Submassive Central Saddle and Extensive Bilateral Pulmonary Embolism Presenting as Syncope Treated with Catheter-directed Therapy

Author Affiliation
Jessica Andrusaitis, MS University of California, Irvine, School of Medicine, Irvine, California
Mohammad Helmy, MD University of California, Irvine, Department of Radiological Sciences, Orange, California
Christopher E. McCoy, MD, MPH University of California, Irvine, Department of Emergency Medicine, Orange, California
Wirachin Hoonpongsimanont, MD, MS University of California, Irvine, Department of Emergency Medicine, Orange, California
Bharath Chakravarthy, MD, MPH University of California, Irvine, Department of Emergency Medicine, Orange, California
Shahram Lotfipour, MD, MPH University of California, Irvine, Department of Emergency Medicine, Orange, California

Case report



Massive and submassive pulmonary emboli (PE) are rare but potentially life-threatening medical conditions that necessitate immediate recognition and appropriate treatment. We report a 52-year-old man who was found to have a submassive central saddle and extensive bilateral PEs after experiencing a syncopal event and who had evidence of right heart strain and pulmonary hypertension. He was subsequently treated with catheter-assisted thrombectomy and pulmonary artery tissue plasminogen activator administration. This case report presents an outcome in a patient who received an innovative therapy that has not been well established in this subset of patients.


Pulmonary embolism (PE) remains a common cause of morbidity and mortality with estimates of up to 200,000 deaths annually.1 The two severe forms of this disease are massive and submassive PE. A massive PE is defined by the presence of hemodynamic compromise with a systolic blood pressure <90 millimeters of mercury (mmHg) or a drop in systolic BP ≥40 mmHg from baseline for >15 minutes or hypotension requiring vasopressors not explained by other causes.2 Submassive PE is defined by evidence of right ventricular dysfunction with hemodynamic stability.2 Although massive PEs are rare and comprise only about 2–5% of all PEs,3-5 they are crucially important because they carry a 52.4% 90-day mortality rate.3 Despite being a rather infamously feared entity, the submassive PE lacks consensus on the optimal evidence-based therapy. This disease is an important entity for physicians to promptly identify and appropriately treat because of the high potential for negative outcomes.


A 52-year-old morbidly obese male presented to the Emergency Department (ED) with a chief complaint of syncope. The morning of presentation he reported feeling lightheaded with shortness of breath and blurry vision upon standing. He next remembered waking up on the floor. He reported worsening shortness of breath over the prior three days. Additionally, he reported experiencing a dull, constant, pressure-like sensation over the left side of his chest that had begun the night before. Initially, the patient denied any medical conditions other than morbid obesity; however, several hours into his stay we learned that he had a history of a deep vein thrombosis (DVT) with a PE after a knee arthroscopy two years earlier.

His temperature was 36.5 degrees Celsius, heart rate of 114 beats per minute, blood pressure of 137/91 mmHg, respiratory rate of 18 breaths per minute, and pulse oximetry of 94% on room air. His weight was 181 kilograms (body mass index of 59). The patient was awake, alert, conversing appropriately, and in no apparent distress. He was noted to be tachycardic but was well perfused, with no signs of cyanosis and a capillary refill less than two seconds. His lungs were clear to auscultation bilaterally without an increase in work of breathing. Other than venous stasis changes, his lower extremities appeared normal.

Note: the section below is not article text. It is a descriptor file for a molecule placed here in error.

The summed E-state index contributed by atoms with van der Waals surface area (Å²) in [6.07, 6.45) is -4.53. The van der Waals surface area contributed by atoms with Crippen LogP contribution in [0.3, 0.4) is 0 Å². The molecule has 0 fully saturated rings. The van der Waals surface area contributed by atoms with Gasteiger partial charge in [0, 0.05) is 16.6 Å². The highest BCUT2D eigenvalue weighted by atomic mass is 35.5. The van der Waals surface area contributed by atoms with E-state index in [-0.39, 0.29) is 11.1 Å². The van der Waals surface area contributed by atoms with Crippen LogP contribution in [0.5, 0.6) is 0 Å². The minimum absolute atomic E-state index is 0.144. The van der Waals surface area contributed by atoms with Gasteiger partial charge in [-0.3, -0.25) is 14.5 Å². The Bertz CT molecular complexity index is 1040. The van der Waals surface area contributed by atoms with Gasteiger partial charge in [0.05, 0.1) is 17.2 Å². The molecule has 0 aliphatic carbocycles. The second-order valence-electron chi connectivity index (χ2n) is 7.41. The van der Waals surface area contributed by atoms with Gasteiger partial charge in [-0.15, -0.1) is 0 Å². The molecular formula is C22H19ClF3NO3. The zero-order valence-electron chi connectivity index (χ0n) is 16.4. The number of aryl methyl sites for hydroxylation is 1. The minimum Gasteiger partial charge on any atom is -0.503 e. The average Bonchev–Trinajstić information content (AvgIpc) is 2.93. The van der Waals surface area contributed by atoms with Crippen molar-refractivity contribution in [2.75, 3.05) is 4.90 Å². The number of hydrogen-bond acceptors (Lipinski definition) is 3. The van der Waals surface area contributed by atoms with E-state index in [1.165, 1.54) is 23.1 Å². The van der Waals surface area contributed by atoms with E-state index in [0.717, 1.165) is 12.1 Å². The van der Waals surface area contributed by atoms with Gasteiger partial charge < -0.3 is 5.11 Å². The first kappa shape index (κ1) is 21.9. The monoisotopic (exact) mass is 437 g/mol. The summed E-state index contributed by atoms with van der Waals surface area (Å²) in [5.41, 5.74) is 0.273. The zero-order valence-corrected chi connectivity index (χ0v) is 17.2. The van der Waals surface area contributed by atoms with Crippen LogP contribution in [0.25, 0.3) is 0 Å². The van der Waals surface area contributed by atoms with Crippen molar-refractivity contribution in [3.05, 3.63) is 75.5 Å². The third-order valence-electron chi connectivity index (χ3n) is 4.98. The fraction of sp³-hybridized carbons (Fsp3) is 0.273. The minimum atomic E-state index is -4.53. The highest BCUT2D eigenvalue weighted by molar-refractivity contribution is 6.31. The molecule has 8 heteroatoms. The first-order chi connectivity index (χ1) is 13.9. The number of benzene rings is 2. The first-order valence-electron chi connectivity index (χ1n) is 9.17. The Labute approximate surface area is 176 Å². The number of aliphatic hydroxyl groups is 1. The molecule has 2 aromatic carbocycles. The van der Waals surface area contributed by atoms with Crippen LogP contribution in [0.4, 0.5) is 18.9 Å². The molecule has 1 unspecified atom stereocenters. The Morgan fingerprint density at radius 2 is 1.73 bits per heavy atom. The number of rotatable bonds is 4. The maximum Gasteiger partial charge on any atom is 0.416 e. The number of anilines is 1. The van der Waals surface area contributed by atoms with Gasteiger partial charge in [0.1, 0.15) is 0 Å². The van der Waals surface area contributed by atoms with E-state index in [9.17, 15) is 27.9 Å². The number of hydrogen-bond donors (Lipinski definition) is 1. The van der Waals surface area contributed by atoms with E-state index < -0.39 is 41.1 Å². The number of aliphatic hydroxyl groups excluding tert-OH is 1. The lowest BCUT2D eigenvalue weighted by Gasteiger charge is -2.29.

His electrocardiogram showed sinus tachycardia at 103 beats per minute with a S-wave in lead I, Q-wave in lead III, and small ST-elevations in V1–V3. His initial troponin was above the normal limit at 0.17 ng/mL [0.00–0.03 ng/mL]. The patient’s metabolic panel was notable only for an elevated glucose of 206 mg/dL [85–125mg/dL]. His complete blood count was normal except for an elevated white blood cell count of 12.3 thous/MCL [4–10.5 thous/MCL]. D-dimer was >1000ng/ml [<500 ng/ml]. A computed tomography pulmonary angiogram was ordered to rule out PE (Images 1 and 2). It demonstrated a central saddle embolism and multiple occlusive and nonocclusive lobar, segmental, and subsegmental pulmonary arterial emboli bilaterally. Right heart strain and pulmonary hypertension were evidenced by enlargement of the main pulmonary artery and straightening to leftward bowing of the interventricular septum, indicating significant clot burden.


Image 1
Computed tomography pulmonary angiogram demonstrating a saddle embolism at the main pulmonary artery bifurcation extending into right and left pulmonary arteries (yellow arrows). Also visible is an enlarged main pulmonary artery diameter (red dashed line) relative to the ascending aorta (blue dashed line) indicating right-sided heart strain with pulmonary hypertension.


Image 2
Additional view of the computed tomography pulmonary angiogram demonstrating occlusive and nonocclusive lower lobe pulmonary artery emboli bilaterally (yellow arrows). Straightening and leftward bowing (yellow line) of the interventricular septum indicating right-sided heart strain is also visible.

Pulmonary critical care and interventional radiology teams were consulted and after evaluating the patient, the decision was made to not start heparin and instead immediately take the patient for thrombectomy. The patient underwent clot aspiration and catheter-directed intra-procedural tissue plasminogen activator (tPA) administration into each pulmonary artery. Post-thrombectomy angiogram demonstrated significant improvement, but showed persistent areas of clots. Following the procedure, the patient became hypotensive and hypoxemic requiring vasopressors and continued intubation.

The following day the patient had bilateral pulmonary artery EKOSTM catheters (EkoSonic® Endovascular System designed for the treatment of PE) placed for continuous tPA administration.

On hospital day three, his pulmonary artery angiogram demonstrated no visible thrombus and the EKOSTM catheters were removed. The patient remained in the intensive care unit (ICU) intubated, sedated, and receiving anticoagulants. On hospital day 4, he had sustained hypoxia and then suffered a cardiac arrest but had return of spontaneous circulation after cardiopulmonary resuscitation. This event was thought to be due to a recurrent PE, and thus an inferior vena cava filter was placed the following day.